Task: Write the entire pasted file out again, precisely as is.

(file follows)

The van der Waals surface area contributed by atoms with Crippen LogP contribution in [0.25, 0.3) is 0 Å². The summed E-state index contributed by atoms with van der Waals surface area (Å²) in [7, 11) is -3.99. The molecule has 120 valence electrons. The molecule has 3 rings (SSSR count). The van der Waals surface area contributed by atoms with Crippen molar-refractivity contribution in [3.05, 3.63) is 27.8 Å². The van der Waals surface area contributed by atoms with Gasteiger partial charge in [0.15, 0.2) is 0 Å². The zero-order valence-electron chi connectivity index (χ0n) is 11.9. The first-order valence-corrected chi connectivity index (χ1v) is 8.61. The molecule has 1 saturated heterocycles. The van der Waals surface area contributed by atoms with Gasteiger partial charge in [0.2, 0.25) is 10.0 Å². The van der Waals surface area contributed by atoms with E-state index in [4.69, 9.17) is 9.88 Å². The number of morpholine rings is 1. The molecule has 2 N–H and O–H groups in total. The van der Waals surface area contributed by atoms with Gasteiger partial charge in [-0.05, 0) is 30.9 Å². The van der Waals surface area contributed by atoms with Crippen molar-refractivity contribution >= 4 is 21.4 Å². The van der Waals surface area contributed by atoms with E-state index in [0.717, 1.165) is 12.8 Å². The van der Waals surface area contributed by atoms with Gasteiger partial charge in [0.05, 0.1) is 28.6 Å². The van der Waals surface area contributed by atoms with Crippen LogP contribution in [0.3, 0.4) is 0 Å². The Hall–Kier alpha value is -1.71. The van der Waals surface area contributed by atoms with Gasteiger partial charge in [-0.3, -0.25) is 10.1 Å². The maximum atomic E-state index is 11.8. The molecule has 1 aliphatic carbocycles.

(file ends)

The van der Waals surface area contributed by atoms with Crippen LogP contribution in [0.25, 0.3) is 0 Å². The summed E-state index contributed by atoms with van der Waals surface area (Å²) in [7, 11) is -3.99. The molecule has 120 valence electrons. The molecule has 3 rings (SSSR count). The van der Waals surface area contributed by atoms with Crippen molar-refractivity contribution in [3.05, 3.63) is 27.8 Å². The van der Waals surface area contributed by atoms with Gasteiger partial charge in [0.15, 0.2) is 0 Å². The zero-order valence-electron chi connectivity index (χ0n) is 11.9. The first-order valence-corrected chi connectivity index (χ1v) is 8.61. The molecule has 1 saturated heterocycles. The van der Waals surface area contributed by atoms with Gasteiger partial charge in [0.2, 0.25) is 10.0 Å². The van der Waals surface area contributed by atoms with E-state index in [4.69, 9.17) is 9.88 Å². The number of morpholine rings is 1. The molecule has 2 N–H and O–H groups in total. The van der Waals surface area contributed by atoms with Gasteiger partial charge in [-0.05, 0) is 30.9 Å². The van der Waals surface area contributed by atoms with Crippen molar-refractivity contribution >= 4 is 21.4 Å². The van der Waals surface area contributed by atoms with E-state index in [0.717, 1.165) is 12.8 Å². The van der Waals surface area contributed by atoms with Gasteiger partial charge in [0.05, 0.1) is 28.6 Å². The van der Waals surface area contributed by atoms with Crippen LogP contribution in [0.3, 0.4) is 0 Å². The Hall–Kier alpha value is -1.71. The van der Waals surface area contributed by atoms with Gasteiger partial charge in [-0.3, -0.25) is 10.1 Å². The maximum atomic E-state index is 11.8. The molecule has 1 aliphatic carbocycles.